Enhancing Trust in Autonomous Vehicles through Intelligent User Interfaces That Mimic Human Behavior
AbstractAutonomous vehicles use sensors and artificial intelligence to drive themselves. Surveys indicate that people are fascinated by the idea of autonomous driving, but are hesitant to relinquish control of the vehicle. Lack of trust seems to be the core reason for these concerns. In order to address this, an intelligent agent approach was implemented, as it has been argued that human traits increase trust in interfaces. Where other approaches mainly use anthropomorphism to shape appearances, the current approach uses anthropomorphism to shape the interaction, applying Gricean maxims (i.e., guidelines for effective conversation). The contribution of this approach was tested in a simulator that employed both a graphical and a conversational user interface, which were rated on likability, perceived intelligence, trust, and anthropomorphism. Results show that the conversational interface was trusted, liked, and anthropomorphized more, and was perceived as more intelligent, than the graphical user interface. Additionally, an interface that was portrayed as more confident in making decisions scored higher on all four constructs than one that was portrayed as having low confidence. These results together indicate that equipping autonomous vehicles with interfaces that mimic human behavior may help increasing people’s trust in, and, consequently, their acceptance of them. View Full-Text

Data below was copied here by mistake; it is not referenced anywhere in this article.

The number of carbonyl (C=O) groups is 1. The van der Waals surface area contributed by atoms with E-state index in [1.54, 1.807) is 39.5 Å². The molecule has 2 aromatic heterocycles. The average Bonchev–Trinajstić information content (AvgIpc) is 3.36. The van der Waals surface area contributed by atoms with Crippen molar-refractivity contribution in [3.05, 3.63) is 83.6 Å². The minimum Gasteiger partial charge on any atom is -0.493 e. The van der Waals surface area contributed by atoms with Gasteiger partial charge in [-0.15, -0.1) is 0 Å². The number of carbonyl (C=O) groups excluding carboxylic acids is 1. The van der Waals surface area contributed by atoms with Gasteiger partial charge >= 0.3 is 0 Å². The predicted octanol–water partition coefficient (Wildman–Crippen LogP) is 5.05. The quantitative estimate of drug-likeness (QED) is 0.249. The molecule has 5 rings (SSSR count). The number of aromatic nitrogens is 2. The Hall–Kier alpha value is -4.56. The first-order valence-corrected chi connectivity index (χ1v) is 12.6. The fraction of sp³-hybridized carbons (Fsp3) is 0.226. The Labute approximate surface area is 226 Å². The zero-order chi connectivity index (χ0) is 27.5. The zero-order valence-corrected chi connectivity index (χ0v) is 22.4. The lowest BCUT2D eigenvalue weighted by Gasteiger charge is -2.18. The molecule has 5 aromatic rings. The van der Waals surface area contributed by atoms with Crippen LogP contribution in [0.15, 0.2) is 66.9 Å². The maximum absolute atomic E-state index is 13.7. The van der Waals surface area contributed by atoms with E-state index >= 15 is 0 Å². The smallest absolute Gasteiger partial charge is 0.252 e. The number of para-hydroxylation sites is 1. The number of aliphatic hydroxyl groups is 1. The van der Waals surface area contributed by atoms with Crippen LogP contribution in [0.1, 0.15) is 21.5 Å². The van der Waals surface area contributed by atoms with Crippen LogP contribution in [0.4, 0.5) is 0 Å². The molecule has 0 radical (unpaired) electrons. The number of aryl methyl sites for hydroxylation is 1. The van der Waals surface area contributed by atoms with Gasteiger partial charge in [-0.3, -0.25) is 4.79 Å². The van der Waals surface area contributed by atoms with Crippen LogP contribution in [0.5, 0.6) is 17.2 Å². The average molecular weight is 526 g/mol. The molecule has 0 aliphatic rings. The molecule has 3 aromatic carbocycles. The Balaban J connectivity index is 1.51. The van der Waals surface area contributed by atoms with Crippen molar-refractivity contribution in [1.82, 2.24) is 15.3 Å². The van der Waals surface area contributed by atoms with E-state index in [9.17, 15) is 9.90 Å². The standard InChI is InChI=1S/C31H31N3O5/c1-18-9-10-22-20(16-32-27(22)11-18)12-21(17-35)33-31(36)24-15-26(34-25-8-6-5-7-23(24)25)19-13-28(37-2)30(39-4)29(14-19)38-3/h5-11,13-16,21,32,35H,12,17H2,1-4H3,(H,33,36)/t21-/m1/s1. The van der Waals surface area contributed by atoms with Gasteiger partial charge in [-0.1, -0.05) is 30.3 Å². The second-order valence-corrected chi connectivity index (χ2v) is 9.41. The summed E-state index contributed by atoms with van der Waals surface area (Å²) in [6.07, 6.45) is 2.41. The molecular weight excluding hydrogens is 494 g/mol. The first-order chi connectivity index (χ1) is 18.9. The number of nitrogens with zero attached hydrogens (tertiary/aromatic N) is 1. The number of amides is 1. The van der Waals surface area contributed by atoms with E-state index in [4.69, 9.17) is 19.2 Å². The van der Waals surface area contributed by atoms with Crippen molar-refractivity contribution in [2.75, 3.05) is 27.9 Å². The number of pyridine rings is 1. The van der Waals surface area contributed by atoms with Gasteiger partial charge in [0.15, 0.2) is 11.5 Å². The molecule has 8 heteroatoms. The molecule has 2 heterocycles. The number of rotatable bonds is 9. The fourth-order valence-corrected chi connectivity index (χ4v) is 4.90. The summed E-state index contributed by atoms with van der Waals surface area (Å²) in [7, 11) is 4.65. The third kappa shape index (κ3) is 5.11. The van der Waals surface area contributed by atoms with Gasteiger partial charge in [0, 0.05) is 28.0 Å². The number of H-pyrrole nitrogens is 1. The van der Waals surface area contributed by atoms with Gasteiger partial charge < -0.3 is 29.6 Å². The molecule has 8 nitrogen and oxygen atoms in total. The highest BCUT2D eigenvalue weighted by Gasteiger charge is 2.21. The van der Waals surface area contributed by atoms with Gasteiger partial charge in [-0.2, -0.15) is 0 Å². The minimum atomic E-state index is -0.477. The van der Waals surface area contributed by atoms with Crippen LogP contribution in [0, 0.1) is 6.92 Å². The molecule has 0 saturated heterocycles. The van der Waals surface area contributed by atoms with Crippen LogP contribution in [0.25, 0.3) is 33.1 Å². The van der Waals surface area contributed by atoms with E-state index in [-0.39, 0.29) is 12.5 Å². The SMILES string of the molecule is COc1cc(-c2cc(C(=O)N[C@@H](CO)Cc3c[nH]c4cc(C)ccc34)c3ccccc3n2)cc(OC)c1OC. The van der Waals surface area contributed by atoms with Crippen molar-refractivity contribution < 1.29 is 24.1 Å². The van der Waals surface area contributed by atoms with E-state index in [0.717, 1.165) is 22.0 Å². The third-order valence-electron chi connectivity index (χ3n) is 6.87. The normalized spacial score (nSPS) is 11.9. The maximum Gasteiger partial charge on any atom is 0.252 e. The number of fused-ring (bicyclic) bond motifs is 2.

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Ruijten, P.A.M.; Terken, J.M.B.; Chandramouli, S.N. Enhancing Trust in Autonomous Vehicles through Intelligent User Interfaces That Mimic Human Behavior. Multimodal Technologies Interact. 2018, 2, 62.
Ruijten PAM, Terken JMB, Chandramouli SN. Enhancing Trust in Autonomous Vehicles through Intelligent User Interfaces That Mimic Human Behavior. Multimodal Technologies and Interaction. 2018; 2(4):62.Chicago/Turabian Style
Ruijten, Peter A.M.; Terken, Jacques M.B.; Chandramouli, Sanjeev N. 2018. "Enhancing Trust in Autonomous Vehicles through Intelligent User Interfaces That Mimic Human Behavior." Multimodal Technologies Interact. 2, no. 4: 62.
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